On Monday, April 17, a Roxbury artist and activist named Tory Bullock uploaded a video to Facebook. In it, he stands in an echoey stone foyer and fixes his gaze at the camera. “Welcome to the barren wasteland that is the Strand Theatre,” he says. "Boston, we gotta talk."
Bullock goes on to criticize what he sees as an underutilization of the historic theater, which was founded in 1918 and was once a bustling cultural hub in the Dorchester neighborhood of Boston. (It is currently owned by the city.) Bullock proffers a solution: Build a small black box theater inside the Strand to encourage local engagement with the space.
Bullock appears to be more than just talk. In 2014, he says, he submitted a design proposal to the city of Boston, complete with a marketing and production plan. The initial response, he says, was “refreshing.” His contact at City Hall put him in touch with the Strand’s general manager, Melodi Greene, whom Bullock says expressed genuine interest in the project. (Greene has not yet returned WBUR's request for comment.) But after a few weeks of back-and-forth with the city and the theater, the conversation stalled. For the next two and a half years, Bullock says he watched as the project “collected a lot of dust.”
Last week's video was designed to shake the conversation out of hibernation. It has attracted over 78,000 views. A petition that Bullock posted online on Monday, April 17, has gathered over 1,500 signatures. By Thursday, Boston’s chief of arts and culture Julie Burros commented on the video on Facebook. A spokesperson at City Hall confirmed that and Burros and Bullock are scheduled to speak on Monday.
“We are aware of Tory’s petition asking that a black box theater be created within the Strand Theatre and we are looking forward to meeting with him to discuss it,” Burros said in a statement via email. “The Boston Creates Cultural Plan highlights a need for available, affordable and sustainable cultural facilities for organizations of all sizes across the city. It’s one reason why we’ve launched the Alternative Spaces pilot program and have undertaken a Performing Arts Facility Assessment study, which will be released soon. As we move the plan forward, we hope to collaborate with individuals and organizations across the city to find creative solutions that meet the needs of the cultural sector.”
This comes as Burros' office is working to implement Boston Creates, a plan released last June to bolster the city's arts scene. Last year, Mayor Marty Walsh designated Upham’s Corner in Dorchester, where the Strand Theatre is located, an “arts innovation district” as part of an ongoing development plan by the city called Imagine Boston 2030.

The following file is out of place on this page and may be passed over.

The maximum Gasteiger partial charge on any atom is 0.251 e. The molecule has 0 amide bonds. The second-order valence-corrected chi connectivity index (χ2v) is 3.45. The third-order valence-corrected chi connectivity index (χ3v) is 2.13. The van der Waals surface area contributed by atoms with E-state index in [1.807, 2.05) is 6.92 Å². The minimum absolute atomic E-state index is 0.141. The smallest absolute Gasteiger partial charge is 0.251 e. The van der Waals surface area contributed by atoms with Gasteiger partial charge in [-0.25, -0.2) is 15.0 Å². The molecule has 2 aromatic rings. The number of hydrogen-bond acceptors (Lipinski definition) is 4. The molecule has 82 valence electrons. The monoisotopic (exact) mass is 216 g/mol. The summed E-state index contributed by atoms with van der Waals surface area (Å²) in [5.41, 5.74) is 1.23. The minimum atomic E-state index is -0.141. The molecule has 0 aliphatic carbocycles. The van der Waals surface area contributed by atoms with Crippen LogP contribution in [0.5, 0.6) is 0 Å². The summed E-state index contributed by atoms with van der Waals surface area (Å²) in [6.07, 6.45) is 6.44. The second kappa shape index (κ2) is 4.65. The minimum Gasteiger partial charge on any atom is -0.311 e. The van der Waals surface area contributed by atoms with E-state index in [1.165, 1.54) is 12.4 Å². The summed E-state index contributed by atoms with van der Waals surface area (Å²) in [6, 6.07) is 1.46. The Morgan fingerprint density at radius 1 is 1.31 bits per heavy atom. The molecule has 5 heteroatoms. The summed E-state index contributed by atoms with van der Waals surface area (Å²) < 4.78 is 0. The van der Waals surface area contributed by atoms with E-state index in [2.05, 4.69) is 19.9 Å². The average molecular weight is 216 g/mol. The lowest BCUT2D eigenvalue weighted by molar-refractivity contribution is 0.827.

The seeds for the black box were planted back in 2011, when Bullock was producing a show of his own at the Strand. A big portion of his audience, he says, had never heard of the theater. “It just made me realize, even though the Strand was a big deal to me, other people didn't even know it existed. And that was mainly because it's this huge theater that doesn't get used a lot.”
Part of the problem, according to Bullock, is that the theater is just too big. Even an audience of hundreds feels small in the 1,400-seat space.
"I don't just see a black box as a venue, I see it as kind of a beacon for artists,” Bullock says. A black box is small, flexible and affordable. Because of that, he says, it has the potential to “bring in a whole new crowd of audience members and artists to the Strand Theatre."
The video is not Bullock’s first brush with celebrity. The Dorchester native maintains a popular social media presence that frequently addresses issues of gentrification and race in Boston. He enjoyed a brief moment of fame in 2016 with a whimsical video that depicted him freestyling in celebration of an imminent snow day and again in January with a video speaking out against Hollywood stereotypes of Bostonians.
To Bullock, the underwhelming official response to his proposal is representative of a larger problem.
"I've seen this pattern happen before — where there are areas that are just not taken care of, the facilities are bad, the local YMCA is in shambles, our schools are falling apart. And no one says anything about it — and no one does anything about it, really,” he says. “And then the area gets gentrified, and all of a sudden, the broken down, torn down Strand Theatre that nobody hears about is now this world-class vintage historic site that hundreds of thousands of people now come to to see how amazing it is. Meanwhile it's been there the entire time, while the people who live there now are there, and nothing is really being done with it."
Bullock is not the first to point out the Strand’s apparent underutilization. In 2010, the Dorchester Reporter published a detailed investigation of the theater’s woes. The paper reported massive cutbacks in staffing and programming despite millions of dollars in renovations and a pledge to revitalize the theater during Mayor Menino’s tenure. From 2013 to 2015, the Strand was home to the Fiddlehead Theatre Company; no such partnership exists now.
The theater recently hosted two performances of the Daniel Beaty play “Mr. Joy,” part of a series of free performances around Boston presented by ArtsEmerson and the Mayor’s Office of Resilience and Racial Equity. No list of upcoming events at the Strand is readily available, though a person reached on the theater’s phone line said that one would be available once construction on the website had been completed.